13. They work at making quality posts.
14. They share pictures and videos and gifs and memes.
15. They often use hashtags (Twitter, Instagram) to “hook” their posts into wider trends. But they don’t pepper their posts with hashtags to the extent that the post becomes unreadable.
(Here’s a good basic guide to hashtags:

Which social media platform is right for me?

In order by number of users of their share of the market worldwide, and looking at platforms widely available in South Africa, here is a rundown of the potential audience (my own mental map) you could reach, with some of the considerations you need to take into account:

Facebook – the broad mass of the adult market (if you are going to use Facebook, make a page rather than use your personal account)
YouTube – big worldwide but an under-performing platform in South Africa, probably due to the high cost of data here. From a personal branding point of view, the barrier to entry is the necessity to be able to make videos
WhatsApp – hard to crack as a public sharing platform, but important as a sharing platform
Instagram – teens, picture heavy (barrier to entry – access to pictures)
Pinterest – home, lifestyle, travel, garden, food, crafts, picture heavy (barrier to entry – access to pictures)
Twitter – politicians, journalists, policy wonks, social justice warriors, marketers (it is important for journalists to remember that Twitter has a really small market share locally and worldwide = see below. You just aren’t reaching or seeing the views of the majority of people on this platform.
LinkedIn – business and professional people – so potentially the audience is someone who may hire you in the future

Simply put, it’s best to just pick one and start working on it! Facebook and/or LinkedIn are good places to start.

Which platforms do South Africans use?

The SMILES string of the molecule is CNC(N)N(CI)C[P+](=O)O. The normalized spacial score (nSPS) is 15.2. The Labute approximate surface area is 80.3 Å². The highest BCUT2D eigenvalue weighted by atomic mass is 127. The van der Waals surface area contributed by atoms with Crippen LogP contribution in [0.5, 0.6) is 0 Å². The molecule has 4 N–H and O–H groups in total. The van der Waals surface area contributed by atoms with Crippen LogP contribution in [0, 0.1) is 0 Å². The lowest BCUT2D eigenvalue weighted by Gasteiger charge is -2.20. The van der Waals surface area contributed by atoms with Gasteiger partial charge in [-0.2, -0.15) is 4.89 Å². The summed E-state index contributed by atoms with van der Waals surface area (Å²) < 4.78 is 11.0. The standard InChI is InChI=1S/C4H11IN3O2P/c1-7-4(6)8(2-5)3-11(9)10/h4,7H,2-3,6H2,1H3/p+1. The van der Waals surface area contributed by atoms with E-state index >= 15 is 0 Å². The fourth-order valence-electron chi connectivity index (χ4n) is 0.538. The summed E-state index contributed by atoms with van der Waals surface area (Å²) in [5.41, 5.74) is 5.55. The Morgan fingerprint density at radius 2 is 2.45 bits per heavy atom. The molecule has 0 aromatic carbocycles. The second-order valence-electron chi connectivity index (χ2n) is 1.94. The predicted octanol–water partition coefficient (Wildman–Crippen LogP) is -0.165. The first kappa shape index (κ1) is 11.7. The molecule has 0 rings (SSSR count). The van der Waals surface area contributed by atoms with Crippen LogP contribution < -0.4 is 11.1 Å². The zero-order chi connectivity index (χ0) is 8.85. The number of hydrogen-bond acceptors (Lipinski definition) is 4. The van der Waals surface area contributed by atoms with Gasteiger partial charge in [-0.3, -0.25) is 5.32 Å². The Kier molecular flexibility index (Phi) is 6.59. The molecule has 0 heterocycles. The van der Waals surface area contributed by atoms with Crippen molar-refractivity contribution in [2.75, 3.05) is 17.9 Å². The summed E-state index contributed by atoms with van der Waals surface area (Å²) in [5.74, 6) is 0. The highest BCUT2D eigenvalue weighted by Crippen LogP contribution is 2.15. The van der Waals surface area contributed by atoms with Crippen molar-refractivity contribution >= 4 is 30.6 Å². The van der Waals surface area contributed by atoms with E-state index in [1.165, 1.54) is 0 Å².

SA social media graph

To break that graphic down, social media market share in South Africa, August 2020 is:
Facebook 47.26%
Pinterest 36.48%
Twitter 10.08%
YouTube 2.97%
Instagram 1.81%
Tumblr 0.66%
LinkedIn 0.29%

The surprise in this list of social media platforms in the high number of Pinterest users. I am using the last quarter of 2020 to explore Pinterest – I’ll share what I have learned in due course.

Some definitions

It helps to understand the various ways in which a reader might find your story online. Here’s a breakdown of what are loosely called “traffic sources”:
Referral: Traffic that occurs when a user finds you through a site other than a major search engine (for example some links to your story from their blog).
Social: Traffic from a social network, such as Facebook, LinkedIn, Twitter, or Instagram.
Organic: Traffic from search engine results that is earned, not paid (they search in Google on “state capture inquiry” and they find your article).
Paid search: Traffic from search engine results that is the result of paid advertising via Google AdWords or another paid search platform (your publication pays Google to boost its website)
Email: Traffic from email marketing (for example a newsletter)
Direct: Any traffic where the referrer or source is unknown.

Tools that may help you manage your social media postings

Hootsuite – you can link to three of your social media accounts in one place, and schedule posts into the future (available on web and as a phone app)
Tweetdeck – – you can link to multiple Twitter accounts in one place, and schedule posts into the future. You can also set up panels to follow hashtags which makes it useful for live tweeting (available on web but not as a phone app)
Twitter lists – a way to collect Twitter accounts in groups to that you can follow events and trends, without having to follow everyone in that field.

Contact me if you would like to chat about how I can help with all your organisational or communication needs (coaching, editing, writing, social media).

Main picture: Photo by camilo jimenez on Unsplash